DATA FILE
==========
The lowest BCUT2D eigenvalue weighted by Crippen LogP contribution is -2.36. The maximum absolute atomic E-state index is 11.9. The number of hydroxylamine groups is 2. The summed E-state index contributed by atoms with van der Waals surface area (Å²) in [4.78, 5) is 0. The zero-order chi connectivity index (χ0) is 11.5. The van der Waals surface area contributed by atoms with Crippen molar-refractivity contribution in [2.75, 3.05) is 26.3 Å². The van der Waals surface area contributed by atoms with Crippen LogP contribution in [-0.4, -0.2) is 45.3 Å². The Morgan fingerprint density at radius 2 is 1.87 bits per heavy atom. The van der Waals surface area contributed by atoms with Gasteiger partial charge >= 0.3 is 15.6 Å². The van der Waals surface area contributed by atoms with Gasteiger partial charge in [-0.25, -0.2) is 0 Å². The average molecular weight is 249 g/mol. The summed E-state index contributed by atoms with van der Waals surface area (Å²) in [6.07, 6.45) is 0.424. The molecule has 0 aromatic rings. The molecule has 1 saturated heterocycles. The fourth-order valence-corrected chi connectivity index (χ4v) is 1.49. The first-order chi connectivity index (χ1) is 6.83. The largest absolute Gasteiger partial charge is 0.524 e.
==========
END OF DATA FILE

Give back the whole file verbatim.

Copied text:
The lowest BCUT2D eigenvalue weighted by Crippen LogP contribution is -2.36. The maximum absolute atomic E-state index is 11.9. The number of hydroxylamine groups is 2. The summed E-state index contributed by atoms with van der Waals surface area (Å²) in [4.78, 5) is 0. The zero-order chi connectivity index (χ0) is 11.5. The van der Waals surface area contributed by atoms with Crippen molar-refractivity contribution in [2.75, 3.05) is 26.3 Å². The van der Waals surface area contributed by atoms with Crippen LogP contribution in [-0.4, -0.2) is 45.3 Å². The Morgan fingerprint density at radius 2 is 1.87 bits per heavy atom. The van der Waals surface area contributed by atoms with Gasteiger partial charge >= 0.3 is 15.6 Å². The van der Waals surface area contributed by atoms with Gasteiger partial charge in [-0.25, -0.2) is 0 Å². The average molecular weight is 249 g/mol. The summed E-state index contributed by atoms with van der Waals surface area (Å²) in [6.07, 6.45) is 0.424. The molecule has 0 aromatic rings. The molecule has 1 saturated heterocycles. The fourth-order valence-corrected chi connectivity index (χ4v) is 1.49. The first-order chi connectivity index (χ1) is 6.83. The largest absolute Gasteiger partial charge is 0.524 e.